Toward a relational understanding of outdoor environmental education: A case study of two residential learning settings in South Devon, UK.
Date: 15 February 2018
University of Exeter
PhD in Geography
This thesis examines the ways in which outdoor environmental education can be understood in the context of relational-environmental encounters. The study focuses on residential learning programmes with secondary school students in the UK. The research aims to explore the extent to which current educational practices, structures and ...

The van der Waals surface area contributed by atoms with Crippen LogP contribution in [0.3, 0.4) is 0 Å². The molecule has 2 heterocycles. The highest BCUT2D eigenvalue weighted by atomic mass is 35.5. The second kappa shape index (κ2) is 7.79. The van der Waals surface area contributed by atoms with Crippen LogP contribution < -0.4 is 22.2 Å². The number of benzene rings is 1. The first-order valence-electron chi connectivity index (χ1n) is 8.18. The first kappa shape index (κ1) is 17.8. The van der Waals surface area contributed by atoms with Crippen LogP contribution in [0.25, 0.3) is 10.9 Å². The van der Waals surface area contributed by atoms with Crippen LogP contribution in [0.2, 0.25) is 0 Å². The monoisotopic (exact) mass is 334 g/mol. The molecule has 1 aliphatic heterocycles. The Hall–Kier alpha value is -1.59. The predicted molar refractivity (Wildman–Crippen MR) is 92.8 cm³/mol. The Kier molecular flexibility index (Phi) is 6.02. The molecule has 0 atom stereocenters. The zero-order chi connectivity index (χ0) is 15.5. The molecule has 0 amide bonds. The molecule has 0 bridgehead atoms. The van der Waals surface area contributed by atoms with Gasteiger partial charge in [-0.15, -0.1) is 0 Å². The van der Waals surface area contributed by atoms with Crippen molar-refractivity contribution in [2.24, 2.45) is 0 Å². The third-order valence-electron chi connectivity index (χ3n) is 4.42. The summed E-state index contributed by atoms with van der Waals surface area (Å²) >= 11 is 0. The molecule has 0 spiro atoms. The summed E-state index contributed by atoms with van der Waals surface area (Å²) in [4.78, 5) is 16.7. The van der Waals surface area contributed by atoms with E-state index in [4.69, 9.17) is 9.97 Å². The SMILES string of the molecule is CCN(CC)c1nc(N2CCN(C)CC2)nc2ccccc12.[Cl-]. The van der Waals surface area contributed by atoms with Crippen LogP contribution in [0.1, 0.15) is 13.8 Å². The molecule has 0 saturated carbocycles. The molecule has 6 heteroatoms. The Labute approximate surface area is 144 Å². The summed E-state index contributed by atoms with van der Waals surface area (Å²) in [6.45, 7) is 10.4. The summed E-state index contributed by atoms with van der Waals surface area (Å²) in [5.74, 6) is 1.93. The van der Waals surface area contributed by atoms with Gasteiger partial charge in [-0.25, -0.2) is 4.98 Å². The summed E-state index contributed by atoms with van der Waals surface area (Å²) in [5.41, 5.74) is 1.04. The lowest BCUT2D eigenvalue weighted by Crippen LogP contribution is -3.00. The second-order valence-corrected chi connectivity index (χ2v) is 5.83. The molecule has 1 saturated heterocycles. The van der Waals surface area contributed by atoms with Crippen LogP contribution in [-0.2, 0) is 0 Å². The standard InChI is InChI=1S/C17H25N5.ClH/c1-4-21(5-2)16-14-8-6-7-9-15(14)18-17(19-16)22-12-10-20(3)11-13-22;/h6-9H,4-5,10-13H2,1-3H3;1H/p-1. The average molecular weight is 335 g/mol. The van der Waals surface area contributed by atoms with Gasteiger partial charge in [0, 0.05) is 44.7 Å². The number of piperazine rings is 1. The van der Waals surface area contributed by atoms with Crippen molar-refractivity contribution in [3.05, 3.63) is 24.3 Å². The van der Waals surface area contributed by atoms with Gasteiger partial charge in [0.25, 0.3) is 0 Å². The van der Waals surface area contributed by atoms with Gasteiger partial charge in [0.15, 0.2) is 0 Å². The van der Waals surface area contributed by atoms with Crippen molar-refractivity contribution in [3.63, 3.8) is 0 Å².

This thesis examines the ways in which outdoor environmental education can be understood in the context of relational-environmental encounters. The study focuses on residential learning programmes with secondary school students in the UK. The research aims to explore the extent to which current educational practices, structures and pedagogies in two case study locations can be said to occur as continuous lived experiences; invoking relational ontologies. Furthermore, this research examines the environmental encounters of students and considers how these encounters shape and challenge environmental narratives consisting social and cultural norms. Making use of developments within behaviour change theory, ecological ethics and environmental pedagogy, this thesis brings together ways of understanding environmental and sustainability education, notions of relational ways of being, and models for transformative societal change. The research methodology makes use of ethnographic encounters in two case locations comprising residential education centers in South Devon, UK, chosen for their representation of instrumental and emancipatory pedagogies. Participating in fifteen outdoor environmental education programmes over ten months, participant observation, focus groups, interviews and photo elicitation were deployed. In-field and subsequent thematic analysis, using structured coding elicited four central themes: structure, choice, relationships and discomfort. These themes formed the core empirical analysis and enabled an exploration of relational practices occurring across the spectrum of contemporary environmental education. The research therefore provides a narrative of residential experiences in a subjective, emergent and reciprocal environment, whereby both lived and learning experiences provide space for instrumental and emancipatory learning. Consequently, contributions are made to geography and education in four key areas; firstly, the articulation of a pedagogy of discomfort deployed explicitly and implicitly within environmental education; secondly, an advancement of relational connotations of place-making within environmental education as being emergent of agency, structure and the setting itself; thirdly, through the ecotheraputic ‘performance’ of other-than-human material and ecological environments in education discourses; and finally, through an advancement of a blended approach to environmental education, understood from an ecological-ethical, as well as a behavioural-practice perspective.
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